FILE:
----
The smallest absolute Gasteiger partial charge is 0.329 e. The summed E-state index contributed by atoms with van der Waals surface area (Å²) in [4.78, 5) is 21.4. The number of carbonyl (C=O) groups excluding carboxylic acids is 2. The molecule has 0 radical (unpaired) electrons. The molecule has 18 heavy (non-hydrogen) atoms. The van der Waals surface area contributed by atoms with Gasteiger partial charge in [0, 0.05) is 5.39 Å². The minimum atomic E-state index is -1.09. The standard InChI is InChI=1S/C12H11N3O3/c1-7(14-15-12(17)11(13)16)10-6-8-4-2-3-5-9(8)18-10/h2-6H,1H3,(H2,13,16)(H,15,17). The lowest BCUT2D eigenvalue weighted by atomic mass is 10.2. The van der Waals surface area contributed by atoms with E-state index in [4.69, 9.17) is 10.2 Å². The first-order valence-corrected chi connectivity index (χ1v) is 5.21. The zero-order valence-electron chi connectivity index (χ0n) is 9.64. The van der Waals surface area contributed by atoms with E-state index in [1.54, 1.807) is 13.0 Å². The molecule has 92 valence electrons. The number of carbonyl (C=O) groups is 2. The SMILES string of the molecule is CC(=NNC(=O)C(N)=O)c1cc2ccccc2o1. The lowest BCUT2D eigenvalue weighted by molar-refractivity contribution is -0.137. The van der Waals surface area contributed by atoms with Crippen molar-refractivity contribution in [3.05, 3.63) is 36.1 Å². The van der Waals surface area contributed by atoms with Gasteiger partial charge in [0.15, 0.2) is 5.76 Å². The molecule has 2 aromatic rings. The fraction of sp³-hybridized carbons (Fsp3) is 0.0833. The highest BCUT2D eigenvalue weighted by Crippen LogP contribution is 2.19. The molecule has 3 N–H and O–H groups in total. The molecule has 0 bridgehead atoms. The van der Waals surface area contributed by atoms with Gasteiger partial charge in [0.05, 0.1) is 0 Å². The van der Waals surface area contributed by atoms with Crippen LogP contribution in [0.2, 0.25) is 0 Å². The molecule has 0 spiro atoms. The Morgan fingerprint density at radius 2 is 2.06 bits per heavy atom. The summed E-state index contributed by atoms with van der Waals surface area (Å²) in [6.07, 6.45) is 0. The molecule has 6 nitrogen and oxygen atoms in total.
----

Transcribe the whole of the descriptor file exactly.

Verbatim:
The smallest absolute Gasteiger partial charge is 0.329 e. The summed E-state index contributed by atoms with van der Waals surface area (Å²) in [4.78, 5) is 21.4. The number of carbonyl (C=O) groups excluding carboxylic acids is 2. The molecule has 0 radical (unpaired) electrons. The molecule has 18 heavy (non-hydrogen) atoms. The van der Waals surface area contributed by atoms with Gasteiger partial charge in [0, 0.05) is 5.39 Å². The minimum atomic E-state index is -1.09. The standard InChI is InChI=1S/C12H11N3O3/c1-7(14-15-12(17)11(13)16)10-6-8-4-2-3-5-9(8)18-10/h2-6H,1H3,(H2,13,16)(H,15,17). The lowest BCUT2D eigenvalue weighted by atomic mass is 10.2. The van der Waals surface area contributed by atoms with E-state index in [4.69, 9.17) is 10.2 Å². The first-order valence-corrected chi connectivity index (χ1v) is 5.21. The zero-order valence-electron chi connectivity index (χ0n) is 9.64. The van der Waals surface area contributed by atoms with E-state index in [1.54, 1.807) is 13.0 Å². The molecule has 92 valence electrons. The number of carbonyl (C=O) groups is 2. The SMILES string of the molecule is CC(=NNC(=O)C(N)=O)c1cc2ccccc2o1. The lowest BCUT2D eigenvalue weighted by molar-refractivity contribution is -0.137. The van der Waals surface area contributed by atoms with Crippen molar-refractivity contribution in [3.05, 3.63) is 36.1 Å². The van der Waals surface area contributed by atoms with Gasteiger partial charge in [0.15, 0.2) is 5.76 Å². The molecule has 2 aromatic rings. The fraction of sp³-hybridized carbons (Fsp3) is 0.0833. The highest BCUT2D eigenvalue weighted by Crippen LogP contribution is 2.19. The molecule has 3 N–H and O–H groups in total. The molecule has 0 bridgehead atoms. The van der Waals surface area contributed by atoms with Gasteiger partial charge in [0.05, 0.1) is 0 Å². The van der Waals surface area contributed by atoms with Crippen LogP contribution in [0.2, 0.25) is 0 Å². The molecule has 0 spiro atoms. The Morgan fingerprint density at radius 2 is 2.06 bits per heavy atom. The summed E-state index contributed by atoms with van der Waals surface area (Å²) in [6.07, 6.45) is 0. The molecule has 6 nitrogen and oxygen atoms in total.